Steve Francis was one of the most exciting point guards of his time, but he’s fallen on hard times since his retirement. The NBA player dealt with a lot of tragedy and has tried to deal with the pain in harmful ways. Lately though, Francis has shown enough self-awareness to suggest he could work his way out of this hole.
How did a future NBA star start selling drugs?
If you’re trying to understand how being a pro athlete can lead to extraordinary highs and debilitating lows, look no further than the life of Steve Francis, former NBA star struggling with his demons in public.
His adolescence was so difficult that it makes his eventual NBA career even more impressive in retrospect. By the time he turned 18, Francis’s mother passed away, his father received a 20-year prison sentence on a bank robbery charge, and he lived in an apartment with up to 18 people.
He explained in a piece for The Players’ Tribune, “When I was 18, my mother died of cancer, and it was a wrap for me. I was done. Any hope I had … forget it. I quit playing basketball completely. Quit my AAU team. Quit playing at the park.”
Tired of living off food stamps and scarred by his mom’s death, Francis turned to the streets for a sense of purpose. “I dropped out of school, and my drug dealing went to a whole other level. In my mind, I was gonna build my little empire, until I got shot or I got jammed up, and that was it.”
Francis soon returned to basketball. He attended the University of Maryland for three years, earning All-American Team honors twice and becoming a Naismith Player of the Year finalist. The Vancouver Grizzlies drafted the point guard No. 2 in the 1999 NBA Draft. But he made it clear that he didn’t want to sign there.
Steve Francis’ rise as an NBA player was as quick as his fall
Instead, he forced a trade to the Houston Rockets in what was the largest trade in NBA history at the time. Francis’ play was both effective and entertaining. In his debut year, the Co-Rookie of the Year averaged 18 points, six rebounds, and five assists per game. He earned All-Star honors in three of the next four seasons.
Francis’s style was a precursor to the hyper-athletic lead guards like pre-injury Derrick Rose and Russell Westbrook. Francis could get to the rim consistently and dunk on most opponents. He also had a decent jumper that meant that you had to guard him from the outside, at least initially.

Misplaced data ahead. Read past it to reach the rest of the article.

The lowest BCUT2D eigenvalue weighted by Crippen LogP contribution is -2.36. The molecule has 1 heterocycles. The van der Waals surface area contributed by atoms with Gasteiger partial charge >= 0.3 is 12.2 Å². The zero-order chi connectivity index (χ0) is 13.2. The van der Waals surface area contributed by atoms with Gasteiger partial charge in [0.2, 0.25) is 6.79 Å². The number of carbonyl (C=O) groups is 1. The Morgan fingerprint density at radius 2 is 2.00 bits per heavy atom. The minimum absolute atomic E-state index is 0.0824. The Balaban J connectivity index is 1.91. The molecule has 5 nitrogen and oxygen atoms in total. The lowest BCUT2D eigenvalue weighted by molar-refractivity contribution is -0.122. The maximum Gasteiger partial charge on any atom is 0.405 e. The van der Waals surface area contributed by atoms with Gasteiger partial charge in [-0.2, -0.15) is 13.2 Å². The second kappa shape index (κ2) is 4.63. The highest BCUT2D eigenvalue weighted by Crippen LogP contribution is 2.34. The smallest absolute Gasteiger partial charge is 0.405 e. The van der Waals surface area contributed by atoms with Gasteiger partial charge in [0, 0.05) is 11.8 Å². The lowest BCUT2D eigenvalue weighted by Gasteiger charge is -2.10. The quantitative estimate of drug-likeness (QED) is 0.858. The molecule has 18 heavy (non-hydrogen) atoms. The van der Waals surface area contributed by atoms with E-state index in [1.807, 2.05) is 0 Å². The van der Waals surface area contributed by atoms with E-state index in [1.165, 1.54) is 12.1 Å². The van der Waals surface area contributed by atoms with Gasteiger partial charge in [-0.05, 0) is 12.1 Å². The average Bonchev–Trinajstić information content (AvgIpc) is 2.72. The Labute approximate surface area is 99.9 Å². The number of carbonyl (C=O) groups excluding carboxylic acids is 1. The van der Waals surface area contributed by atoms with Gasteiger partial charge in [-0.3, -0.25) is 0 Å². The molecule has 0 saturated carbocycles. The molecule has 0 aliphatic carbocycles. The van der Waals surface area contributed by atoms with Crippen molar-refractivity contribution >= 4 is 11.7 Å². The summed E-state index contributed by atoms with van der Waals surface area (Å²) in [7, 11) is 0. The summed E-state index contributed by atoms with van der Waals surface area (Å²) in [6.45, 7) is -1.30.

After falling out with coach Jeff van Gundy, Francis left Houston in a trade to the Orlando Magic. He celebrated a good first season but was gone after two years due to rumored behind-the-scene issues. The point guard went to the Knicks, then the Trailblazers, and then returned to the Rockets for one mediocre hurrah before slipping out of the league unnoticed. He was a 27-year-old All-Star in 2004 and out of the league in 2009.
Francis went to Chinese Basketball League to prolong his playing days, signing a deal with the Shanghai Sharks. NBA players who go to China tend to put out great numbers, but Francis was a total disaster. He played a grand total of 14 minutes over four games, averaging paltry 0.5 points and 0.7 rebounds. He left soon after.
With his career clearly over, the guy who used to own the nickname “The Franchise” went into a tailspin. He lost the game that gave him an identity around the same time his stepfather died by suicide.
Francis tried drinking the pain away, but this made things worse. He was arrested for a DUI and threatening a public servant in November 2016 and for robbing a woman in Florida a month later. Was this rock bottom? At that point in time, it was hard to say.
Can Francis save himself before it’s too late?
The point guard was really good at his peak, but not so good that he stayed in the consciousness of most NBA fans. He was re-introduced to people in the most humiliating fashion. Two videos surfaced of Francis in strange nightclub situations.
The first one showed him slurring the words to Beyoncé’s “Drunk in Love” and pouring a bottle on his head. And the other showed fellow NBA retiree Stephen Jackson choking out Francis for an unknown reason. These clips became meme fodder.
Eventually, people saw that this was a portrait of a person in anguish. Francis’s Players’ Tribune article seemed to be a step in the right direction. He appeared to understand that his problems with alcohol stemmed from the hardships he’d suffered. But awareness doesn’t mean a situation is handled. Less than two weeks after publishing that article, Francis was arrested again for public intoxication in Burbank, California.
The only way to get through your problems is to confront them. The fact that Francis was cogent enough to discuss his troubles at all means he is capable of recognizing what he needs to work on. Progress doesn’t move in a straight line, especially when involving substance addiction. Let’s hope Francis comes out on the other side.